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annabelbenton
20th March 2022

The Origins and History of Reclaim the Night

What are the origins of Reclaim the Night?
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The Origins and History of Reclaim the Night
Photo: Shot by Ehimetalor Akhere Unuabona @ Unsplash

As we prepare for the annual Reclaim the Night march in Manchester on March 22, now is a good time to take a look back on the campaign’s origins. With a 45 year history and roots close to home, the story of Reclaim the Night tells an inspiring narrative of resilience in the fight against sexual violence.

Origins

Photo: @Duke University Archives

The origins of Reclaim the Night find themselves in the North of England, where the first march took place in Leeds on November 12 1977. Inspired by a first of its kind march against male violence in Brussels in 1976, the Leeds Revolutionary Feminist Group organised a similar event. The rest, as they say, is history.

Well, not quite. Reclaim the Night has a complex history, born out of the original march in Leeds on a night where around 150 women turned out to reclaim their streets. Protesters walked in part as a response to the Yorkshire Ripper murders of the late 1970s and the fact that the police were urging women to stay indoors at night. The issue was particularly prevalent in Leeds, the hotspot of Yorkshire Ripper serial killer Peter Sutcliffe who was found guilty of the murder of 13 women in 1981.

One of the 1977 organisers, Al Garthwaite, told the BBC: “That was partly what fuelled our anger and rage, that in effect there was a curfew on women but not on men”. This same anger can be felt today in 2022, where women are being advised to take precautions on nights out against spiking, rather than the crime of spiking being tackled.

Twelve other cities across the UK staged simultaneous protests in 1977, and returned stronger a year later. However, protests in London did turn sour in 1978, with 13 women clashing with police in Soho. In 1979, over 2000 people came out to the Soho protest, determined to show their solidarity with the cause.

The marches continued throughout the 1980s and into the early 1990s, when they stopped for the next decade. Garthwaite explained the quiet period for Reclaim the Night: “gradually the original activists started to get jobs and just had less time and there was also a general climate of repression as Thatcherism began to bite”.

Garthwaite went on to become a councillor for Leeds as part of the Labour Party and continues to work as a feminist and community activist.

Growth

Photo: Tim Dennell @Flickr

The marches resumed in London in 2004, where 30 women protested in an event organised by the London Feminist Collective. The number soared to 1000 by the following year, and since the movement has been gaining steady support on both national and global levels.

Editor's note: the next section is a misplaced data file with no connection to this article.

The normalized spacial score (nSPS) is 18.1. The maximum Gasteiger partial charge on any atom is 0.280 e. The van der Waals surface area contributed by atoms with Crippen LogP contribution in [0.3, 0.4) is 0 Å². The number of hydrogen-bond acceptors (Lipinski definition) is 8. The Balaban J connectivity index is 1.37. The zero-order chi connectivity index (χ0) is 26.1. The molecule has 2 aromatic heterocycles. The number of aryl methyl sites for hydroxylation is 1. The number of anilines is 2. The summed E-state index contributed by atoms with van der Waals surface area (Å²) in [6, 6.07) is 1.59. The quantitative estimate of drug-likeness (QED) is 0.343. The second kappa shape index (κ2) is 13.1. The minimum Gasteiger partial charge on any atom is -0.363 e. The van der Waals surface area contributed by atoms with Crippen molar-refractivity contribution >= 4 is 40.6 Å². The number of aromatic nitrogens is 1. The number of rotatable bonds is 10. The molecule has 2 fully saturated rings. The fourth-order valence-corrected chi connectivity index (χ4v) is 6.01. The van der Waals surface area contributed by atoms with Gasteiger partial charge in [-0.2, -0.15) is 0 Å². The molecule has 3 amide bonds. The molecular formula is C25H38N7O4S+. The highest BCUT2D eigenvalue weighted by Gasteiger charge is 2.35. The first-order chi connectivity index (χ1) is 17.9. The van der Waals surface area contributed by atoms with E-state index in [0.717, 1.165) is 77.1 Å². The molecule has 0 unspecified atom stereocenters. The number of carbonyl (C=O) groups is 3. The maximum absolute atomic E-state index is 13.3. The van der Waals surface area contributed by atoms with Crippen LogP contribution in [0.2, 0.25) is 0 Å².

2010 saw 2500 people marching in London. Seven years later, the Me Too Movement saw a huge boost to the annual march on the 25th of November 2017, with hundreds of women participating across multiple UK cities.

Despite its growth year-on-year, Reclaim the Night hasn’t always taken place as an annual event. For example, protests were held in Ipswich in 2006 in reaction to the Ipswich Serial Murders, where the same man killed five women in the space of three months. More recently, Reclaim the Night Leeds organised national vigils and a ‘Reclaim the Streets’ campaign in peaceful protest against the murder of Sarah Everard in March 2021. Despite police and court powers shutting down the vigils, the campaign has drawn vast media attention towards the lack of safety at night.

Global Influence

Photo: Monica Melton @Unsplashed

As the cause has expanded alongside progressive and intersectional feminism, it’s important to note that there’s a desire for safety against violence for everyone, rather than only those who identify as female. From a movement started by women amongst a climate of third-wave feminism, Reclaim the Night has reached a place of solidarity between all genders.

Reclaim the Night has a truly global history beyond its origins in Leeds, known internationally as ‘Take Back the Night’. Marches under this name take place annually in over 30 countries across the globe.

In addition, American women from the Take Back the Night marches came together in 2001 to create the Take Back the Night Foundation, a charity that seeks to offer worldwide support to victims of sexual violence. You can read more about their work at takebackthenight.org.

The global expansion has since seen a growth in the range of events surrounding the movement, including yoga festivals, virtual events and reclaiming the streets via bike. The organisation takes donations, so even if you can’t physically take part in Reclaim the Night there are alternative ways to offer solidarity.

This Month

The vision of Reclaim the Night remains both a global and local one, with the aim to ensure everyone is safe from sexual violence and feels secure walking home alone at night. On a community scale, the route in Manchester this month takes a two-mile walk from Fallowfield to the University of Manchester’s Student Union.

Photo: Ehimetalor Akhere Unuabona @Unsplash

This March, take inspiration from those who have marched before and join one of the many Reclaim the Night protests across the country. The Manchester event on March 22 will culminate in speeches at the end of what promises to be a powerful and inspiring night for anybody who wishes to be a part of the stand against rape, sexual violence and the fear of our streets.

Annabel Benton

Annabel Benton

Co-Culture Managing Editor at The Mancunion // Twitter: @AnnabelBenton_

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